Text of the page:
"A valuable and accessible contribution to Scorsese studies. Published at the very moment in which Scorsese's relevance as a contemporary Hollywood filmmaker has understandably been questioned in some quarters, Cashmore's book repositions the director's films as culturally significant objects and thereby promises to broaden the parameters of future studies."
"Martin Scorsese's America is a remarkable study focused not only on an individual but on a creator of a vision."
"The author accessibly makes a case for the director as a key chronicler of (male) America."
"Cashmore has written a book on Scorsese that should appeal to fans, and provides a solid introduction to a decent critical analysis of the bulk of his work. Academically it's thorough, with enough references that it would serve as a perfect keystone text ... a pleasant read."
Eye for Film
'Ellis Cashmore acknowledges Scorsese as a visionary of modern cinema and hails him as the world's greatest living film maker ... Cashmore provides an easily accessible insight into Scorsese's catalogue of cinematic classics, including Goodfellas and Casino, as well as his lesser-known documenataries and television shows ... [Martin Scorsese's America] is aimed at a wide range of film fans, from students to avid cinema goers.'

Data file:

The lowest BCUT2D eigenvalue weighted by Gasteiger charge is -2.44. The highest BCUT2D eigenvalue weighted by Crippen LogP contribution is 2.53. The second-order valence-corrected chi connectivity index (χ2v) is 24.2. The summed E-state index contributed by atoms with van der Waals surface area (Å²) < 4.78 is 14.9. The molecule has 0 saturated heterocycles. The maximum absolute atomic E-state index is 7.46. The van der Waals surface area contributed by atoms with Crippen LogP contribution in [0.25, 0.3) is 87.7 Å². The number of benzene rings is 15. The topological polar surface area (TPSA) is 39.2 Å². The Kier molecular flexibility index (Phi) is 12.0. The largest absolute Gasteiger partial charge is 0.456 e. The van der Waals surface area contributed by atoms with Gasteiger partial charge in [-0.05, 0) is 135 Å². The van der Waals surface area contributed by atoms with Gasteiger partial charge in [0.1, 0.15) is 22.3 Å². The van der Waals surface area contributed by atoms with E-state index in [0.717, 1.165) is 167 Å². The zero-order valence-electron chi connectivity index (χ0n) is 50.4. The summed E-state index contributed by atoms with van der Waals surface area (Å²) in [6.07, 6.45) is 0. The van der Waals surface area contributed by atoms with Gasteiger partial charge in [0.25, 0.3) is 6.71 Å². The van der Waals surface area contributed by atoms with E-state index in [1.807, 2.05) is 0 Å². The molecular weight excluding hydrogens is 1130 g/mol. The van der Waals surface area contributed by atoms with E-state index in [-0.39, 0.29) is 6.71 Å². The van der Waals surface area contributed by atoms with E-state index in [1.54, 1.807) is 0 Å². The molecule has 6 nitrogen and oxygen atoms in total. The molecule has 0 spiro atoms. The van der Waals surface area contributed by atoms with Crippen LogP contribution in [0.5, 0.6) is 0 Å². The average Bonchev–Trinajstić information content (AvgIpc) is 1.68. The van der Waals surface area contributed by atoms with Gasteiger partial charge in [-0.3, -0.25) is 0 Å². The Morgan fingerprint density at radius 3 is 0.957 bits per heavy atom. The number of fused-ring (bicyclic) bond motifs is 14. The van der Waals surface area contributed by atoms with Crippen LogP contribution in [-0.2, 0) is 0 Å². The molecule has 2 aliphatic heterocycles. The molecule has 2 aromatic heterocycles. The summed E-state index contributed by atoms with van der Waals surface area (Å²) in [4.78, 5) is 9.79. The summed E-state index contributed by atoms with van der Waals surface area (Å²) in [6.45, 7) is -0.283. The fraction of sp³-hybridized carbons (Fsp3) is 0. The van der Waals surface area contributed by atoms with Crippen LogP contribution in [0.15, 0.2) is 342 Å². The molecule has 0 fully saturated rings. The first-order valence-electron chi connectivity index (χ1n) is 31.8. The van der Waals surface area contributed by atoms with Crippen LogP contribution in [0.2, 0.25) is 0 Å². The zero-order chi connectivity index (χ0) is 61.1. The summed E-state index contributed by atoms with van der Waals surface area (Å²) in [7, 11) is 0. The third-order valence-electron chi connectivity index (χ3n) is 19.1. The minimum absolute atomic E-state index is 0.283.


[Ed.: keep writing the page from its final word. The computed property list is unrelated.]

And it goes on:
Express & Star
"With this innovative study of his films, Ellis Cashmore has raised Martin Scorsese to the ranks of key chroniclers of American society. As Frank Capra was the voice of the Depression era and John Ford revealed America as shaped by World War II and its aftermath, Scorsese provides an on-going interpretation of the past forty years: rock and roll, Reaganism, civil rights, feminism, and the revision of the American dream. Cashmore tells us a great deal about both Scorsese and America."
Richard A. Blake, Boston College
"Ellis Cashmore's Martin Scorsese's America probes the cinematic oeuvre of one of the world's major film directors, ferreting out his recurrent themes, obsessions, and visions of contemporary life in the United States. Capturing the variety and diversity of Scorsese's work, Cashmore provides an illuminating portrait of a major cineaste and makes the case that Scorsese should be seen as one of the great U.S. directors whose visions of American life are as incisive and insightful as many great literary artists."
Douglas Kellner, UCLA